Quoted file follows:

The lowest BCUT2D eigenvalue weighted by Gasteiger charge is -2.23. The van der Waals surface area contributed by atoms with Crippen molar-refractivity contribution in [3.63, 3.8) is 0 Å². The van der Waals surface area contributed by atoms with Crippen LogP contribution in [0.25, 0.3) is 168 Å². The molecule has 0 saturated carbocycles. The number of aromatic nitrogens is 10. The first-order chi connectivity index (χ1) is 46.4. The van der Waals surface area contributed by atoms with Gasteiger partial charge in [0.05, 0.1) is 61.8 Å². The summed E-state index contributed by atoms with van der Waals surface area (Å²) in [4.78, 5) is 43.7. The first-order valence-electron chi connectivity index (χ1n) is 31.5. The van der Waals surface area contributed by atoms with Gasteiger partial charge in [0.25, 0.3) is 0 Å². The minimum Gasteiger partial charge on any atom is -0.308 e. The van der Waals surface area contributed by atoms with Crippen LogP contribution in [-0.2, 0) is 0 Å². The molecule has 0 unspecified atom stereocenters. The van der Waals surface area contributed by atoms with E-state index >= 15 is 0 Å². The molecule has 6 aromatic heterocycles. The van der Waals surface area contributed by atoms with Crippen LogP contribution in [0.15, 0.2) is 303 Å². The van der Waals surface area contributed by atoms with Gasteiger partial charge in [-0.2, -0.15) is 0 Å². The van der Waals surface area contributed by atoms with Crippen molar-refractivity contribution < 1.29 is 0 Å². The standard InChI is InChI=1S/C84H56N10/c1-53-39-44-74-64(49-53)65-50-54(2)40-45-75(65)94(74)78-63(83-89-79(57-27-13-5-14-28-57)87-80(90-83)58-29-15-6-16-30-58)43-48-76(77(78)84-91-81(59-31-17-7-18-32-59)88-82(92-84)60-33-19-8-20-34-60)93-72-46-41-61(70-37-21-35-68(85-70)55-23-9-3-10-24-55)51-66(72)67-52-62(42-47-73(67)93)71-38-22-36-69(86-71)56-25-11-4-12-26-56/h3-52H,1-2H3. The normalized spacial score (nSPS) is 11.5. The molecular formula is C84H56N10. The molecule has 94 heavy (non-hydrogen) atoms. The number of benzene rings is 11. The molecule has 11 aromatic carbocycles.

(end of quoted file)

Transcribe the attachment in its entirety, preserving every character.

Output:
The lowest BCUT2D eigenvalue weighted by Gasteiger charge is -2.23. The van der Waals surface area contributed by atoms with Crippen molar-refractivity contribution in [3.63, 3.8) is 0 Å². The van der Waals surface area contributed by atoms with Crippen LogP contribution in [0.25, 0.3) is 168 Å². The molecule has 0 saturated carbocycles. The number of aromatic nitrogens is 10. The first-order chi connectivity index (χ1) is 46.4. The van der Waals surface area contributed by atoms with Gasteiger partial charge in [0.05, 0.1) is 61.8 Å². The summed E-state index contributed by atoms with van der Waals surface area (Å²) in [4.78, 5) is 43.7. The first-order valence-electron chi connectivity index (χ1n) is 31.5. The van der Waals surface area contributed by atoms with Gasteiger partial charge in [0.25, 0.3) is 0 Å². The minimum Gasteiger partial charge on any atom is -0.308 e. The van der Waals surface area contributed by atoms with Crippen LogP contribution in [-0.2, 0) is 0 Å². The molecule has 0 unspecified atom stereocenters. The van der Waals surface area contributed by atoms with E-state index >= 15 is 0 Å². The molecule has 6 aromatic heterocycles. The van der Waals surface area contributed by atoms with Crippen LogP contribution in [0.15, 0.2) is 303 Å². The van der Waals surface area contributed by atoms with Gasteiger partial charge in [-0.2, -0.15) is 0 Å². The van der Waals surface area contributed by atoms with Crippen molar-refractivity contribution < 1.29 is 0 Å². The standard InChI is InChI=1S/C84H56N10/c1-53-39-44-74-64(49-53)65-50-54(2)40-45-75(65)94(74)78-63(83-89-79(57-27-13-5-14-28-57)87-80(90-83)58-29-15-6-16-30-58)43-48-76(77(78)84-91-81(59-31-17-7-18-32-59)88-82(92-84)60-33-19-8-20-34-60)93-72-46-41-61(70-37-21-35-68(85-70)55-23-9-3-10-24-55)51-66(72)67-52-62(42-47-73(67)93)71-38-22-36-69(86-71)56-25-11-4-12-26-56/h3-52H,1-2H3. The normalized spacial score (nSPS) is 11.5. The molecular formula is C84H56N10. The molecule has 94 heavy (non-hydrogen) atoms. The number of benzene rings is 11. The molecule has 11 aromatic carbocycles.